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Sunday, May 17, 2009

Take That, Basement-Dwellers!!

Obama Braces Self for Wrath of Pajama-Clad Blog Commenters

The source said that the pajama-wearing chorus could grow louder this week "because most of them have already seen Star Trek and they're back in front of their keyboards."


It is reported by a civilian on the 'phone that a tee vee set has fallen off something. And a woman has lost all of her Winnie-the-Pooh collectible plates.

News Report UpDate OverNight

The kinds of people who breathlessly call telebision stations to recite their earthquake experiences report that closer to the epicenter, VCRs almost fell from entertainment center shelves. Here at Just Another Blog™ Editorial Headquarters we're pinned under three stories of 80-yr. old bricks, drowning in our own blood, our cell 'phone just out of reach ... anyone reading this, please call 911 & tell them where we are.
Even as we sit here admiring our exposed-brick wall a smart-ass nanny-stater on the tube announces that those who live in brick bldgs. should beware of bricks popping out & beaning us or our material goods during seismic events.


Barely noticeable earthquake felt moments ago.

17 May: King, Queen, O Canada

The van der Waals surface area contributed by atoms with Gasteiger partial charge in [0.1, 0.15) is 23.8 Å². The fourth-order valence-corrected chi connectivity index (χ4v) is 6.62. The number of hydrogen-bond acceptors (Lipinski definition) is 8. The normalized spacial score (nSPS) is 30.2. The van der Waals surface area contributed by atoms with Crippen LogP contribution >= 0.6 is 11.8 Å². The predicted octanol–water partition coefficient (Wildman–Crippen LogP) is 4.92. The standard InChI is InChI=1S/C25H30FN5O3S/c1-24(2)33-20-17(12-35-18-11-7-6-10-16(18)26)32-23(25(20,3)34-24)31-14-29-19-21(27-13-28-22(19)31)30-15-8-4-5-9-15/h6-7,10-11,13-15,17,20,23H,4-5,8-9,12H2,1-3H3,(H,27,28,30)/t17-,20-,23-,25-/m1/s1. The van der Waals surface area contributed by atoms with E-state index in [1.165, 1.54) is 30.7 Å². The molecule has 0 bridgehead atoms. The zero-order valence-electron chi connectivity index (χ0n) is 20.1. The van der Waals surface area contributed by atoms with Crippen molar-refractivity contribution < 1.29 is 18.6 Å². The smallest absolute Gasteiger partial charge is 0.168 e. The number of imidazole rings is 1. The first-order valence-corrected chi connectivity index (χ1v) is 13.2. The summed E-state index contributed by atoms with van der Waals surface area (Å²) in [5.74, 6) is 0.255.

By The Associated Press Sun May 17, 12:01 am ET Today is Sunday, May 17, the 137th day of 2009. There are 228 days left in the year. The usual suspects. Today's Highlight in History: On May 17, 1954, the U.S. Supreme Court unanimously struck down racially segregated public schools in its Brown v. Board of Education of Topeka decision. On this date: In 1792, the New York Stock Exchange had its origins as a group of brokers met under a tree on Wall Street. In 1814, Norway's constitution was signed, providing for a limited monarchy. One hundred sixty years ago, in 1849, fire erupted in St. Louis, resulting in the loss of three lives, more than 400 buildings and some two dozen steamships. In 1875, the first Kentucky Derby was run; the winner was Aristides. In 1938, Congress passed the Second Vinson Act, providing for a strengthened U.S. Navy.  In 1939, Britain's King George VI and Queen Elizabeth arrived in Quebec on the first visit to Canada by reigning British sovereigns. In 1946, President Harry S. Truman seized control of the nation's railroads, delaying — but not preventing — a threatened strike by engineers and trainmen. In 1973, the Senate began its televised hearings into the Watergate scandal. In 1980, rioting that claimed 18 lives erupted in Miami's Liberty City after an all-white jury in Tampa acquitted four former Miami police officers of fatally beating black insurance executive Arthur McDuffie. In 1987, 37 American sailors were killed when an Iraqi warplane attacked the U.S. Navy frigate Stark in the Persian Gulf. (Iraq and the U.S. called the attack a mistake.) Ten years ago: The Supreme Court banned states from paying lower welfare benefits to newcomers as opposed to longtime residents. Labor Party leader Ehud Barak unseated Prime Minister Benjamin Netanyahu in Israeli elections. Makah Indians in Washington state harpooned a gray whale for the first time in 70 years. Five years ago: Massachusetts became the first state to allow legal same-sex marriages. Abdel-Zahraa Othman, also known as Izzadine Saleem, head of the Iraqi Governing Council, was killed in a suicide car bombing in Baghdad. More than 100 people were killed in a prison fire in northern Honduras. Transsexuals were cleared to compete in the Olympics for the first time. Actor Tony Randall died in New York at age 84. One year ago: Sen. Edward Kennedy, D-Mass., was flown to a Boston hospital after suffering a seizure at his Cape Cod home. (He was later diagnosed with a cancerous brain tumor.) Nearing the end of his five-day Mideast trip, President George W. Bush held a rapid-fire series of diplomatic meetings at the Red Sea resort of Sharm El-Sheik in Egypt. Kentucky Derby winner Big Brown ran away with the Preakness. (However, the horse's Triple Crown quest ended three weeks later when he finished last in the Belmont Stakes.) Today's Birthdays: Actor-director Dennis Hopper is 73. Actor Peter Gerety is 69. Singer Taj Mahal is 67. Singer-songwriter Jesse Winchester is 65. Rock musician Bill Bruford is 60. Singer-musician George Johnson (The Brothers Johnson) is 56. TV personality Kathleen Sullivan is 56.Actor Bill Paxton is 54. Boxing Hall of Famer Sugar Ray Leonard is 53. Actor-comedian Bob Saget is 53. Sports announcer Jim Nantz is 50. Singer Enya is 48. Talk show host-actor Craig Ferguson is 47. Rock singer-musician Page McConnell is 46. Singer-musician Trent Reznor (Nine Inch Nails) is 44. Actress Paige Turco is 44. R&B musician O'Dell (Mint Condition) is 44. Actor Hill Harper is 43. TV personality/interior designer Thom Filicia is 40. Singer Jordan Knight is 39. R&B singer Darnell Van Rensalier (Shai) is 39. Actress Sasha Alexander is 36. Rock singer-musician Josh Homme is 36. Rock singer Andrea Corr (The Corrs) is 35. Actor Sendhil Ramamurthy ( "Heroes") is 35. Actress Rochelle Aytes is 33. Singer Kandi Burruss is 33. Actress Kat Foster ("'Til Death") is 31. San Antonio Spurs guard Tony Parker is 27. Today In Entertainment History -- In 1938, the radio quiz show "Information, Please!" made its debut on the NBC Blue Network. In 1966, Bob Dylan recorded his so-called "Royal Albert Hall" concert, actually recorded in Manchester, England. The album was one of the most famous bootlegs ever. It was released officially in 1998. In 1969, Chicago Transit Authority released its first album, a self-titled double album. The band was sued by the real Chicago Transit Authority and had to shorten its name to just Chicago. In 1975, Mick Jagger seriously injured his hand when he put his wrist through a window while attempting to break his fall at a restaurant on Long Island, New York. He required stitches, but the injury did not disrupt plans for the start of the Rolling Stones' upcoming North American tour. Elton John was awarded a platinum record for sales of a million copies of his album, "Captain Fantastic and the Brown Dirt Cowboy." It was the first album to sell a million copies on its first day of release. In 1980, drummer Peter Criss quit Kiss to pursue a solo career. In 1992, a Genesis concert in Tampa, Florida, ended after two songs because Phil Collins had a sore throat. Police arrested several concert-goers who got upset when the show was stopped. [As a result] Orchestra leader Lawrence Welk died in Santa Monica, California, at age 89. In 1996, R & B guitarist Johnny "Guitar" Watson collapsed on stage in Japan and died of an apparent heart attack, just as he was starting to play. He was 61. In 1997, Sylvester Stallone married Jennifer Flavin in London. In 2008, Pete Wentz of Fall Out Boy married Ashlee Simpson at her parents' house in Los Angeles.